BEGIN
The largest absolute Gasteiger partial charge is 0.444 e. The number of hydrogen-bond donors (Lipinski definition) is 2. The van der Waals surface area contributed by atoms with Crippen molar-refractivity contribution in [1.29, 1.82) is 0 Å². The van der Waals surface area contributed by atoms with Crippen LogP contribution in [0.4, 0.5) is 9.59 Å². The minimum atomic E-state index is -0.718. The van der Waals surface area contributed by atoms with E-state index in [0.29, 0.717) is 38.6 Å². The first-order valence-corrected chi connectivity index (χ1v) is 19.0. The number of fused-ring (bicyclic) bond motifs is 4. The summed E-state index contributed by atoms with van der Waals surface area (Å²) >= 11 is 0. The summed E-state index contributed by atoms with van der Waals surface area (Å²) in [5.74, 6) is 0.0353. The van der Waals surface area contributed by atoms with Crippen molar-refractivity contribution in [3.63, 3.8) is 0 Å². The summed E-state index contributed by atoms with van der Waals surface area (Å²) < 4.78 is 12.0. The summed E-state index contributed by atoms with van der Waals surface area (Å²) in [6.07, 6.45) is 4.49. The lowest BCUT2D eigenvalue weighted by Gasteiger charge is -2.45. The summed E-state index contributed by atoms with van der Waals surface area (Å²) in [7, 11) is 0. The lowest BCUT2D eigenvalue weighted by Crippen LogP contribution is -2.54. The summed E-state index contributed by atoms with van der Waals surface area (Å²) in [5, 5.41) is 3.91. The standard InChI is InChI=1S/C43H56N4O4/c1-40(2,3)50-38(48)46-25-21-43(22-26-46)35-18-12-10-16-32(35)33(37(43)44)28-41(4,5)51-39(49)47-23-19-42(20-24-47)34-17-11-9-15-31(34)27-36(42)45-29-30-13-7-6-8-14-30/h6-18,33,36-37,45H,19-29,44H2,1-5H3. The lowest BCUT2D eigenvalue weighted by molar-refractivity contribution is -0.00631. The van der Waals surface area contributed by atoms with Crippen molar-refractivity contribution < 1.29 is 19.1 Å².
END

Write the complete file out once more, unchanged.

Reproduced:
The largest absolute Gasteiger partial charge is 0.444 e. The number of hydrogen-bond donors (Lipinski definition) is 2. The van der Waals surface area contributed by atoms with Crippen molar-refractivity contribution in [1.29, 1.82) is 0 Å². The van der Waals surface area contributed by atoms with Crippen LogP contribution in [0.4, 0.5) is 9.59 Å². The minimum atomic E-state index is -0.718. The van der Waals surface area contributed by atoms with E-state index in [0.29, 0.717) is 38.6 Å². The first-order valence-corrected chi connectivity index (χ1v) is 19.0. The number of fused-ring (bicyclic) bond motifs is 4. The summed E-state index contributed by atoms with van der Waals surface area (Å²) >= 11 is 0. The summed E-state index contributed by atoms with van der Waals surface area (Å²) in [5.74, 6) is 0.0353. The van der Waals surface area contributed by atoms with Crippen molar-refractivity contribution in [3.63, 3.8) is 0 Å². The summed E-state index contributed by atoms with van der Waals surface area (Å²) < 4.78 is 12.0. The summed E-state index contributed by atoms with van der Waals surface area (Å²) in [6.07, 6.45) is 4.49. The lowest BCUT2D eigenvalue weighted by Gasteiger charge is -2.45. The summed E-state index contributed by atoms with van der Waals surface area (Å²) in [7, 11) is 0. The lowest BCUT2D eigenvalue weighted by Crippen LogP contribution is -2.54. The summed E-state index contributed by atoms with van der Waals surface area (Å²) in [5, 5.41) is 3.91. The standard InChI is InChI=1S/C43H56N4O4/c1-40(2,3)50-38(48)46-25-21-43(22-26-46)35-18-12-10-16-32(35)33(37(43)44)28-41(4,5)51-39(49)47-23-19-42(20-24-47)34-17-11-9-15-31(34)27-36(42)45-29-30-13-7-6-8-14-30/h6-18,33,36-37,45H,19-29,44H2,1-5H3. The lowest BCUT2D eigenvalue weighted by molar-refractivity contribution is -0.00631. The van der Waals surface area contributed by atoms with Crippen molar-refractivity contribution < 1.29 is 19.1 Å².